If you're planning on heading to Southeast Asia for the first time, it can be hard to know what to pack. Unfortunately, the thousands of packing lists available online don't make it any easier and often offer conflicting advice -- should you take jeans or not? Do you need a laptop? What about a first aid kit? Should you bring a backpack or a suitcase? Do you need hiking boots?
Whether you're planning on lounging on the beaches of Southern Thailand, searching for orangutans in the rainforests of Borneo, exploring the temples of Angkor or partying on a cruise around Halong Bay, we have the perfect recommendations for you.
Choosing a Backpack
First things first, suitcases are incredibly impractical for Southeast Asia and you shouldn't even consider taking one. The streets are frequently unpaved, full of potholes and many of the islands don't even have roads.
You'll need to bring a backpack, and the smaller the better. You should aim for a size between 40 and 60 liters and definitely no larger. While it may seem that bigger is better, remember that you'll need to carry it on your back, sometimes for an hour or more, in an extremely hot and humid climate.
A small backpack will therefore remove the temptation to overpack. There's no need to worry about forgetting something important either -- Southeast Asia is incredibly cheap so anything that you do forget can be easily replaced at a fraction of the cost.
As for which type of backpack you need? A front-loading backpack will save on packing time and is easier to keep organized, a lockable backpack will help deter thieves and it would be great if you could find one that's waterproof -- especially if you're going to be travelling in the rainy season.
Not many places in Southeast Asia ever get cold so you'll want the majority of your backpack to contain light clothes, preferably made of cotton. Try to choose neutral colors so that you can mix and match and maximize your number of outfits. You don't need jeans (they're heavy, bulky and take hours to dry) but pack some lightweight pants for any chilly evenings or temple visits. If you're female, you'll need to pack a shawl to cover your shoulders as well.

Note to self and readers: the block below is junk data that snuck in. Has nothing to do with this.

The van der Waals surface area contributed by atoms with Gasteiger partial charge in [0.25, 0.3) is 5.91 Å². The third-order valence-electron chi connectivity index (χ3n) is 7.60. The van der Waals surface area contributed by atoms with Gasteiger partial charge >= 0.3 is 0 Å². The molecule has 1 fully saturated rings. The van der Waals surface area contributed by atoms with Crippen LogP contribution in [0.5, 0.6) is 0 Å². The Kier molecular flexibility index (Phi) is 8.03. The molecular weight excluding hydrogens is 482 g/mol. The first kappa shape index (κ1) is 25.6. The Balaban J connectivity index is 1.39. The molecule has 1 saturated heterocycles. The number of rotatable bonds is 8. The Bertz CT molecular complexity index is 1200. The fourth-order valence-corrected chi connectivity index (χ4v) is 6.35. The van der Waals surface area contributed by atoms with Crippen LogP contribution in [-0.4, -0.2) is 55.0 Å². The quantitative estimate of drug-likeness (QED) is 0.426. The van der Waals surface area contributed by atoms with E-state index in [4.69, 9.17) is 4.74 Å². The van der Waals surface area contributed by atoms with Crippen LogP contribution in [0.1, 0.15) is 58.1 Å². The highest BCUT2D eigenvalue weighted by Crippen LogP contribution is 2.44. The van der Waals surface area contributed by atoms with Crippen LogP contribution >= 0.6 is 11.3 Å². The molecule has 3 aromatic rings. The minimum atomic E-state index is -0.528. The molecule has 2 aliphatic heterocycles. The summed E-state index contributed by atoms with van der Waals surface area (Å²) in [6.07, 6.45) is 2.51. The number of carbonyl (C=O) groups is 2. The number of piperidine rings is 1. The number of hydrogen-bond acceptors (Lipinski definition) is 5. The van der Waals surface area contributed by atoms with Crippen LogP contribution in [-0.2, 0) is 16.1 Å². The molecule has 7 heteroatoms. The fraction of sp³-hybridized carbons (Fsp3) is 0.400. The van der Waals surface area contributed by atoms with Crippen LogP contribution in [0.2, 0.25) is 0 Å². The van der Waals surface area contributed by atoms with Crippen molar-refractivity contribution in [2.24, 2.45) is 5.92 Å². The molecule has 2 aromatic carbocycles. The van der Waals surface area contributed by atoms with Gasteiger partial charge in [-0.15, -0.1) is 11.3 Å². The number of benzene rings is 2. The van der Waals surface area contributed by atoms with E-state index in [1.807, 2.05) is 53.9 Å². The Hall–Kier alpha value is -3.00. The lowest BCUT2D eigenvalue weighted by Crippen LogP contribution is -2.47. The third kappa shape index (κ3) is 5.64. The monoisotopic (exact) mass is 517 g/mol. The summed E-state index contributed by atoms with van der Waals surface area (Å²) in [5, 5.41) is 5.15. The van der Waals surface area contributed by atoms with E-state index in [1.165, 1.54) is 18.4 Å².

For footwear, you can get by with just flip-flops or sandals most of the time but pack some light hiking shoes if you plan on doing a lot of walking.
Consider getting a microfiber towel as these can be huge space savers and are very quick to dry. A silk sleeping bag liner won't be used much as guesthouses in Southeast Asia are typically clean and free of bed bugs. However, it's still a good idea to carry one in case you end up staying somewhere that's a little dirty.
Again, clothes can be bought and replaced for a couple of dollars in Southeast Asia so don't feel like you need to pack your entire closet for every possible occasion.
Most medicines can be bought over the counter in Southeast Asia - including antibiotics and birth control pills, so you don't need to worry about bringing an enormous first aid kit. Pack some Tylenol, Imodium and Dramamine (and a general purpose antibiotic if your doctor will give you one) to start with and replace them as they run out.
Make sure to pick up some anti-malarial tablets before you leave, as you'll often need to start taking these before you arrive. You should also pack some insect repellent and sunscreen for your first few days.
Laptop: Internet cafes in Southeast Asia are in rapid decline so if you plan on keeping in touch with friends and family, you'll need to bring a laptop. Look for one that's as small and light as you can get away with, especially if you'll only be using it for email, Facebook and to watch movies. Try to get a laptop that has good battery life as well as an SD card slot for uploading photos. We recommend choosing either the MacBook Air or the Acer Aspire One.
E-reader: If you're planning on doing a lot of reading on the road then a Kindle Keyboard 3G is a worthwhile investment. The e-ink screen eliminates glare, so you'll easily be able to read a book while sunbathing on the beaches in Cambodia. If you get the Keyboard 3G version, you'll be able to get online for free almost anywhere in the world!
Phone: If you're going to be travelling in Southeast Asia, we'd suggest getting an unlocked phone and picking up local prepaid SIM cards as you travel. These SIM cards are the cheapest option for calls, texts and cellular data and are available in most grocery stores. If you don't have an unlocked phone, then opt for making phone calls using Skype over Wi-Fi.